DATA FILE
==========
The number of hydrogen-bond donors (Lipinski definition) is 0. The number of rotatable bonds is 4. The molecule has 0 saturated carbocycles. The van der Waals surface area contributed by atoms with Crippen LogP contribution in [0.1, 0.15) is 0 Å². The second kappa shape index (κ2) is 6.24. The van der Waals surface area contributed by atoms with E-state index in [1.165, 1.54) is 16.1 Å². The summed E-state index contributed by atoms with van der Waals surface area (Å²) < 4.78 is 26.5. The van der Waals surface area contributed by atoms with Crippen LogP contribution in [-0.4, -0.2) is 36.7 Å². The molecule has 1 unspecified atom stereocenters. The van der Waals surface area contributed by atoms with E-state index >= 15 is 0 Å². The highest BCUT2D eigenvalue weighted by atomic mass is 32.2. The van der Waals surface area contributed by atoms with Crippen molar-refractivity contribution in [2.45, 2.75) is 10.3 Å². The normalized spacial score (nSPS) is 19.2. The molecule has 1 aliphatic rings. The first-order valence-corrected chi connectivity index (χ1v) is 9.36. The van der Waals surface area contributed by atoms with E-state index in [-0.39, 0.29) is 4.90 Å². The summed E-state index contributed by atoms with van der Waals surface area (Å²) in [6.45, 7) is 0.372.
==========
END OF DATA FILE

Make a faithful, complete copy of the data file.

The number of hydrogen-bond donors (Lipinski definition) is 0. The number of rotatable bonds is 4. The molecule has 0 saturated carbocycles. The van der Waals surface area contributed by atoms with Crippen LogP contribution in [0.1, 0.15) is 0 Å². The second kappa shape index (κ2) is 6.24. The van der Waals surface area contributed by atoms with E-state index in [1.165, 1.54) is 16.1 Å². The summed E-state index contributed by atoms with van der Waals surface area (Å²) < 4.78 is 26.5. The van der Waals surface area contributed by atoms with Crippen LogP contribution in [-0.4, -0.2) is 36.7 Å². The molecule has 1 unspecified atom stereocenters. The van der Waals surface area contributed by atoms with E-state index >= 15 is 0 Å². The highest BCUT2D eigenvalue weighted by atomic mass is 32.2. The van der Waals surface area contributed by atoms with Crippen molar-refractivity contribution in [2.45, 2.75) is 10.3 Å². The normalized spacial score (nSPS) is 19.2. The molecule has 1 aliphatic rings. The first-order valence-corrected chi connectivity index (χ1v) is 9.36. The van der Waals surface area contributed by atoms with E-state index in [-0.39, 0.29) is 4.90 Å². The summed E-state index contributed by atoms with van der Waals surface area (Å²) in [6.45, 7) is 0.372.